Today I found a very good analogy: In some sense, the dimension theorem is the linear algebraic analog of the Pigeonhole Principle. Note that for any finite set $A,$ the function $f: A \rightarrow A$ is injective iff surjective iff bijective. It's a consequence of the Pigeonhole Principle. The dimension theorem gives a similar kind of conclusion for a finite-dimensional vector space $V,$ and any linear map $T: V \rightarrow V.$

Now, could you help me by providing a couple of more analogies that can be explained to an undergrad junior? Thank you so much. Please stay safe.

Various edits
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J W
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The dimension Theoremtheorem and pedagogy

This is a pedagogical question. I apologize if this kind of post does not go with the norm of Stackexchange.

Note that theThe dimension theorem  ( thethe rank nullity-nullity theorem) can be explained in many ways. I consider it as a consequence of the first isomorphism theorem/splitting lemma. When I teach undergrad matrix-theoretic linear algebra, I start with the equation $Ax=b,$ and I tell my students that dimension theorem basically tells that the number of total variables equals the sum of the number of free variables and the number of "non-free" variables. They find this statement very easy. If I teach a "formal/proof-based" undergrad mathematics class, I tell my students that the dimension theorem basically tells us how much "stuff" we need to put inside the nullspaces to extend it to the given vector space.

Today I found a very good Analogyanalogy: In some sense, the dimension theorem is the linear algebraic analog of the Pigeonhole Principle. Note that for any finite set $A,$ the function $f: A \rightarrow A$ is injective iff surjective iff bijective. It's a consequence of Pigeonhole's Principalthe Pigeonhole Principle. The dimension theorem gives a similar kind of conclusion for a finite-dimensional vector space $V,$ and any linear map $T: V \rightarrow V.$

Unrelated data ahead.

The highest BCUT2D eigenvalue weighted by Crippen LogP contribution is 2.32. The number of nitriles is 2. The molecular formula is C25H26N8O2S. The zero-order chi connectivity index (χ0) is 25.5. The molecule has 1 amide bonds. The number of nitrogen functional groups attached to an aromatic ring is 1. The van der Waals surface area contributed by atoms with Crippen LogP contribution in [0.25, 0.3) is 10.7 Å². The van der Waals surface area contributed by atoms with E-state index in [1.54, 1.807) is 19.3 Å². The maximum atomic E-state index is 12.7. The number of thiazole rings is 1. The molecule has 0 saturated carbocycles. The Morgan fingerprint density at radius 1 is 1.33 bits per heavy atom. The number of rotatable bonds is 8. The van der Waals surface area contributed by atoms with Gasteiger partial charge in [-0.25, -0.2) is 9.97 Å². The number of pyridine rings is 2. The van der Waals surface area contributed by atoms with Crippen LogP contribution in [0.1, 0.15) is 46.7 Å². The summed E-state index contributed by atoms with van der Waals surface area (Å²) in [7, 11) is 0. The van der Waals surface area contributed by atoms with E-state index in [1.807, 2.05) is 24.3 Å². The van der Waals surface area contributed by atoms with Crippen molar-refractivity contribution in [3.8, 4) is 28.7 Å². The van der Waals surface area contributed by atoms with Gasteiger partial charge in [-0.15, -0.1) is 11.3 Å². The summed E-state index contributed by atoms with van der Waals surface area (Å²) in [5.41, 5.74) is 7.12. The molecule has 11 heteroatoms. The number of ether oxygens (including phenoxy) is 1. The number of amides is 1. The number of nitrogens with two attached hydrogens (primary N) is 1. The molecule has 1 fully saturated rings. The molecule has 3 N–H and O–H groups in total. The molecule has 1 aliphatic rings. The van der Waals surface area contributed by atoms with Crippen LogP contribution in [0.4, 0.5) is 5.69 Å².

Now, could you help me by providing a couple of more analogies that can be explained to an undergrad junior? Thank you so much. Please stay safe.

The dimension Theorem and pedagogy

This is a pedagogical question. I apologize if this kind of post does not go with the norm of Stackexchange.

Note that the dimension theorem( the rank nullity theorem) can be explained in many ways. I consider it as a consequence of the first isomorphism theorem/splitting lemma. When I teach undergrad matrix-theoretic linear algebra, I start with the equation $Ax=b,$ and I tell my students that dimension theorem basically tells that the number of total variables equals the sum of the number of free variables and the number of "non-free" variables. They find this statement very easy. If I teach a "formal/proof-based" undergrad mathematics class, I tell my students that the dimension theorem basically tells us how much "stuff" we need to put inside the nullspaces to extend it to the given vector space.

Today I found a very good Analogy: In some sense, the dimension theorem is the linear algebraic analog of the Pigeonhole Principle. Note that for any finite set $A,$ the function $f: A \rightarrow A$ is injective iff surjective iff bijective. It's a consequence of Pigeonhole's Principal. The dimension theorem gives a similar kind of conclusion for finite-dimensional vector space $V,$ and any linear map $T: V \rightarrow V.$